Peter Sagan’s quiet finish

Few racers expressed more natural joy in the sport; can he find it again?

Peter Sagan on stage 1 of the Tour de France.

Joe Lindsey
by Joe Lindsey 23.07.2023 Photography by
Kristof Ramon
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Peter Sagan never won on the Champs-Élysées. The Slovakian speedster, winner of a record seven green jerseys at the Tour de France, was a fixture and force of the Grand Boucle for almost a decade, a threat on almost any type of stage at any point in the race. But the prestigious finish on Paris’ most famous boulevard always eluded him, and with his 11th place finish on Sunday, it always will.

Not that he sounded too upset about it.

“I’m so happy,” he told Eurosport at the finish. “So glad that this is the last one.”

The interviewer tried again: looking back at your remarkable career, what are you feeling right now?

“I’m tired.”

In that sense, it’s a fitting end for the Peter Sagan of 2023, who seems a much different man than the Sagan who debuted at the Tour in 2012 with three stage wins: blitzing Fabian Cancellara on a draggy Classics-style finish in Liege; blasting to an uphill win on the punchy seaside climb at Boulogne-sur-Mer; and bossing the best field sprinters on a chaotic day in Metz.

That Sagan was still quiet and mostly brief in interviews for sure, although much of that was a language barrier. But already in his victory celebrations – the Running Man, the Hulk – we saw signs of his playful personality. These days, Tadej Pogačar is the peloton’s social media superstar, but it wasn’t long ago that Sagan was blowing up the interwebs vamping in tributes to Grease and Rocky.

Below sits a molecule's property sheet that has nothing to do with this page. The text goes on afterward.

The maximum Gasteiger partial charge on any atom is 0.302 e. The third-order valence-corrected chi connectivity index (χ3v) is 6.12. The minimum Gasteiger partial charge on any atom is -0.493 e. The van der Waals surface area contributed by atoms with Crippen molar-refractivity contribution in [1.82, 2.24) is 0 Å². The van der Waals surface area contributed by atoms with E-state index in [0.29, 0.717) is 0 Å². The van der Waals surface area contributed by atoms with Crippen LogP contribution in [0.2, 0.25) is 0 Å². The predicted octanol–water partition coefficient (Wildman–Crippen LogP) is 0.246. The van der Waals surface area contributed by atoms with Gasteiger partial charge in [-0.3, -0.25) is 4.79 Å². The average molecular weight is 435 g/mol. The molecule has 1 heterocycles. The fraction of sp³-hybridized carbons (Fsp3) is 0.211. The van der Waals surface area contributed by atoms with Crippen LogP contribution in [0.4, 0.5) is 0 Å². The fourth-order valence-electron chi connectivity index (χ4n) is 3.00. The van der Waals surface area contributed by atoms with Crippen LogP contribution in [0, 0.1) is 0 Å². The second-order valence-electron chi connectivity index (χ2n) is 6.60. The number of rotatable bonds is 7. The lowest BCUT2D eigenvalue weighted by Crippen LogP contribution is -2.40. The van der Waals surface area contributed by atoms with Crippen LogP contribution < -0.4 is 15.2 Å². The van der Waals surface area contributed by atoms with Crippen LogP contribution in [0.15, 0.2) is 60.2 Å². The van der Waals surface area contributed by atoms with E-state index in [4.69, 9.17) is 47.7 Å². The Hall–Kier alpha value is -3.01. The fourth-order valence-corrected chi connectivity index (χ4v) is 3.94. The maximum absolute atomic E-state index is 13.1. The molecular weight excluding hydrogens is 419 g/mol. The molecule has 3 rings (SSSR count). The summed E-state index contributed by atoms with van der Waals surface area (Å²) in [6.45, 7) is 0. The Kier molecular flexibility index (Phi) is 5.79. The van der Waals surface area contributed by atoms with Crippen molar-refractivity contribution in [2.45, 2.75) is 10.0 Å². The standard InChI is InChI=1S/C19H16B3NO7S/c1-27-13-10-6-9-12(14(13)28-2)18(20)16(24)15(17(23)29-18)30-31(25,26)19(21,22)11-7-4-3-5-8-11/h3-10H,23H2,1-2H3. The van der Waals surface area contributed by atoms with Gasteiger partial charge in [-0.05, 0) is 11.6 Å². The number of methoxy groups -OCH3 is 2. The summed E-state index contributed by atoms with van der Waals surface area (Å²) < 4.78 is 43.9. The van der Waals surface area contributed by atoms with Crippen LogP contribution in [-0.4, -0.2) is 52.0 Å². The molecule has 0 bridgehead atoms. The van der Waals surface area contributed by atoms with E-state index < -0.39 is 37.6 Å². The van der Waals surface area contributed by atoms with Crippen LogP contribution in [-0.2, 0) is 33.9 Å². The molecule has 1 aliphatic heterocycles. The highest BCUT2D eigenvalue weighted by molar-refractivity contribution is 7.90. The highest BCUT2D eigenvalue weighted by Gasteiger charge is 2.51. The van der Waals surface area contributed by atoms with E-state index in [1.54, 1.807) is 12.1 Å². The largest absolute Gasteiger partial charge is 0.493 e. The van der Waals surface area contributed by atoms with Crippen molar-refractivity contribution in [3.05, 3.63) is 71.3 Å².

This year’s Tour route, from the opening stage to the last, would have been a bonanza for Peter Sagan circa 2012-2017. But this year’s Sagan is, well, tired. 

Not tired enough to sit out the sprint today, and not too tired to be entirely out of the action on other sprint stages. And he was more positive in a post-finish interview with The Breakaway, reminiscing about that first stage win in 2012, but the word “hard” was used a lot. Certainly the spark seems to have gone.

Earlier in the Tour, he told Het Laatste Nieuws, “I reached the breaking point three years ago. But then I was too good to quit. I would have been sorry. Now I am at peace with myself.” This Sagan is also blunt-spoken. “I know from experience and my past, it’s a lot of fun to win and achieve something. But ask anyone who has ridden the Tour more than 10 times if they still like it, and the answer will be ‘no,’” he told HLN. The ambivalence was etched on his face even at the team presentation in Bilbao: appreciation, but also angst.

His comments to HLN sound a little sour, but can you blame him? Since he went pro in 2010 and promptly shocked the world with two stage wins in Paris-Nice, Sagan has racked up 121 victories: 12 Tour stages to go with those seven green jerseys, dominating the points competition in every Tour he finished between 2012-2019. Three World Road Championships – in a row! Both cobble Monuments. Giro and Vuelta stages, and a host of other victories besides.

That’s a lot of wins, and Sagan is only 33 – five years younger than Mark Cavendish, who’s said to be thinking about another go – but there have been a lot of miles in 14 seasons of racing; over 100,000 race miles, in fact. Sagan has 58 race days already this year, and averaged almost 80 per season from 2012-2019.